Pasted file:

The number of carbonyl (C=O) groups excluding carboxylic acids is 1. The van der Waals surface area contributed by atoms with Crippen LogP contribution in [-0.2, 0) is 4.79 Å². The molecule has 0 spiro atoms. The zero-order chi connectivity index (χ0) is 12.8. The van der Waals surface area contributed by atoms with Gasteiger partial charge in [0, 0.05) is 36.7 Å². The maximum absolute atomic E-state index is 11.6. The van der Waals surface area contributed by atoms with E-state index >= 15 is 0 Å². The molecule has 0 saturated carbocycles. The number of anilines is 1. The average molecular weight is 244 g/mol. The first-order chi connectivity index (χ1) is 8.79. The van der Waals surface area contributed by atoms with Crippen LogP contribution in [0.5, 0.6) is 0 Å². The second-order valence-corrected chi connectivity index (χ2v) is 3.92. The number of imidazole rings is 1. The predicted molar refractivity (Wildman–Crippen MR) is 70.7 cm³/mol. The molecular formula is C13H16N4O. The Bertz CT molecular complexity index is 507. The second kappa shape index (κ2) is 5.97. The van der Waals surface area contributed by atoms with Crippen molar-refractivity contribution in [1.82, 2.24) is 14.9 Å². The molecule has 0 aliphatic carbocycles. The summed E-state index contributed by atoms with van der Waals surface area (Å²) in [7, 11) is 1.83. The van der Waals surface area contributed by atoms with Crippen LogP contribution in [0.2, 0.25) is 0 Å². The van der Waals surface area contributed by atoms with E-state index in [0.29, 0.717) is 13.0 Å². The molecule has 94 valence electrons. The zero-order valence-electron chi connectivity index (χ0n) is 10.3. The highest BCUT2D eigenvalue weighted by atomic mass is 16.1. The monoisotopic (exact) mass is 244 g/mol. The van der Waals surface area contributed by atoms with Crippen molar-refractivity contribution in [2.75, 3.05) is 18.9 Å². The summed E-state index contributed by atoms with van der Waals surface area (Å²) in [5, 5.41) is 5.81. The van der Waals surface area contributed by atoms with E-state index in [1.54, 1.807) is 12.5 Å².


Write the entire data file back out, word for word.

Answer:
The number of carbonyl (C=O) groups excluding carboxylic acids is 1. The van der Waals surface area contributed by atoms with Crippen LogP contribution in [-0.2, 0) is 4.79 Å². The molecule has 0 spiro atoms. The zero-order chi connectivity index (χ0) is 12.8. The van der Waals surface area contributed by atoms with Gasteiger partial charge in [0, 0.05) is 36.7 Å². The maximum absolute atomic E-state index is 11.6. The van der Waals surface area contributed by atoms with E-state index >= 15 is 0 Å². The molecule has 0 saturated carbocycles. The number of anilines is 1. The average molecular weight is 244 g/mol. The first-order chi connectivity index (χ1) is 8.79. The van der Waals surface area contributed by atoms with Crippen LogP contribution in [0.5, 0.6) is 0 Å². The second-order valence-corrected chi connectivity index (χ2v) is 3.92. The number of imidazole rings is 1. The predicted molar refractivity (Wildman–Crippen MR) is 70.7 cm³/mol. The molecular formula is C13H16N4O. The Bertz CT molecular complexity index is 507. The second kappa shape index (κ2) is 5.97. The van der Waals surface area contributed by atoms with Crippen molar-refractivity contribution in [1.82, 2.24) is 14.9 Å². The molecule has 0 aliphatic carbocycles. The summed E-state index contributed by atoms with van der Waals surface area (Å²) in [7, 11) is 1.83. The van der Waals surface area contributed by atoms with Crippen LogP contribution in [0.2, 0.25) is 0 Å². The van der Waals surface area contributed by atoms with E-state index in [0.29, 0.717) is 13.0 Å². The molecule has 94 valence electrons. The zero-order valence-electron chi connectivity index (χ0n) is 10.3. The highest BCUT2D eigenvalue weighted by atomic mass is 16.1. The monoisotopic (exact) mass is 244 g/mol. The van der Waals surface area contributed by atoms with Crippen molar-refractivity contribution in [2.75, 3.05) is 18.9 Å². The summed E-state index contributed by atoms with van der Waals surface area (Å²) in [5, 5.41) is 5.81. The van der Waals surface area contributed by atoms with E-state index in [1.54, 1.807) is 12.5 Å².